Definitions for "Solmization"
A system for teaching singing and musical rudiments devised by Guido d'Arezzo in the eleventh century. The system consists of a series of interlocking hexachords, that form the gamut, starting with the lowest note "gamma-ut" ( of the bottom of the modern bass clef) through the top of the system . The three hexachords are the natural hexachord with C as "ut", the soft hexachord with F as "ut", and the hard hexachord with G as "ut". In the system, the six scale degrees of the hexachords are represented by the syllables "ut, re, mi, fa, sol, la", so that the only semitone lies between "mi" and "fa", all the other steps being whole tones. The system remained the standard preliminary method of instruction for musicians until 1600. [SLM; GJC
A memory aid developed by Gui d'Arezzo. Since the seventh and eighth centuries, letters designated the first six notes of the scale. Arezzo added to each note the first syllable of a verse from the hymn to St. John the Baptist: Ut queant lacis Resonare fibris Mira gestorum Famuli tuorum Solve polluti Labii reatum. Each verse was to be sung a tone higher than the one before, except the fourth, which was separated from the third by only a semi-tone. This allowed the singer to remember the respective places of tones and semi-tones in the series ut, re, mi, fa, sol, la. This series of six notes forms the basis for solmization, derived from the sol- mi sequence.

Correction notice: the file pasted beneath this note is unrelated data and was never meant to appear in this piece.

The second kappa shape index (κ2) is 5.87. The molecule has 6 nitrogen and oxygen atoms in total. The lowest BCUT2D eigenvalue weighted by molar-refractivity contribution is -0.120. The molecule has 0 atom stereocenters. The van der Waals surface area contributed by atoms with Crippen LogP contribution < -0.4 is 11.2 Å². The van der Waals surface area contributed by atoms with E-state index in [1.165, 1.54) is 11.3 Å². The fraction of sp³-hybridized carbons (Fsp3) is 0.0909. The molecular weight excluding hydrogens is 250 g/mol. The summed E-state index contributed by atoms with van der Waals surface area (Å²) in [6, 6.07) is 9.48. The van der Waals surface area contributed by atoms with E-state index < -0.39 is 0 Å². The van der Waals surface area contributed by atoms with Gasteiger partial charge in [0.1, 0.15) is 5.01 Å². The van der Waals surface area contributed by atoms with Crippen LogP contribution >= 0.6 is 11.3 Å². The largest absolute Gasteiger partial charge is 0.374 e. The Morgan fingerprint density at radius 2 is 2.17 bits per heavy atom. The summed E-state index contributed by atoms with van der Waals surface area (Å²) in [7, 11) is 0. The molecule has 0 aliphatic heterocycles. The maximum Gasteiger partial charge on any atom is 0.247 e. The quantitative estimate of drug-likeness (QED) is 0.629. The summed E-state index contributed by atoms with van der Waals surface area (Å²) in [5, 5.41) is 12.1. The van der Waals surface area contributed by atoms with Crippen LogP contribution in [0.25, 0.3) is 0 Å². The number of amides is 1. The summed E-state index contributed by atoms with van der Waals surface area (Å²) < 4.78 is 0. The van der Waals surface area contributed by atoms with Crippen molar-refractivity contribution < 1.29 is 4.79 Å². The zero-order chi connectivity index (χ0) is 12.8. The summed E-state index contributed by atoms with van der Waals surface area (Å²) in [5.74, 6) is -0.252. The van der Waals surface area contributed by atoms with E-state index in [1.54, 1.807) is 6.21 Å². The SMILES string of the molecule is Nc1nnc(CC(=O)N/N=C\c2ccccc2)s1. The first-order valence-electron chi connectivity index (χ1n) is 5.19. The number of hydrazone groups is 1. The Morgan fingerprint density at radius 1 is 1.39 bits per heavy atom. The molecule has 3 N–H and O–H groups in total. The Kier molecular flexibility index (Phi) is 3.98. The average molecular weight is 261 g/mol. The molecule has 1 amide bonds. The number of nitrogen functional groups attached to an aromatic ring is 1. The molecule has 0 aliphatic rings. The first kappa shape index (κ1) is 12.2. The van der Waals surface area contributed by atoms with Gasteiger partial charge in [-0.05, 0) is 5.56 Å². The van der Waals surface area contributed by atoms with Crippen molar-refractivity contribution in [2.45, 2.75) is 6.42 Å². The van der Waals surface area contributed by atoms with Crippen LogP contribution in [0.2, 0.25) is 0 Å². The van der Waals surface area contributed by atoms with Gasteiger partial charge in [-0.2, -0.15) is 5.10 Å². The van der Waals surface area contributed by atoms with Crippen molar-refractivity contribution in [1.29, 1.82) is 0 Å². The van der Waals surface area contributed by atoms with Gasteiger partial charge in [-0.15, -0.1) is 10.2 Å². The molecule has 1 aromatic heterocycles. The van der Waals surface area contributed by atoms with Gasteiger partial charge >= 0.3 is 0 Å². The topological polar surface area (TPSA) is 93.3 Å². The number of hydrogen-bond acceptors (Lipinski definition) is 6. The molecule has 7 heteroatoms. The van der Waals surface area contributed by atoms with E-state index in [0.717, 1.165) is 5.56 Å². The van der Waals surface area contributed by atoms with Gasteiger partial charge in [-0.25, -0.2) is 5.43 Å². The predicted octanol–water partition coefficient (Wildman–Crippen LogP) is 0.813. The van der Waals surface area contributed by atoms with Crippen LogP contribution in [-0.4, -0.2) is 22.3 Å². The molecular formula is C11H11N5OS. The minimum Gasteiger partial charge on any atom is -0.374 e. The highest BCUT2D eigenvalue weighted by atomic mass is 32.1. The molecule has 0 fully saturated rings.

a system of naming the notes of a musical scale by syllables instead of letters
Keywords:  faing, act
The act of sol-faing.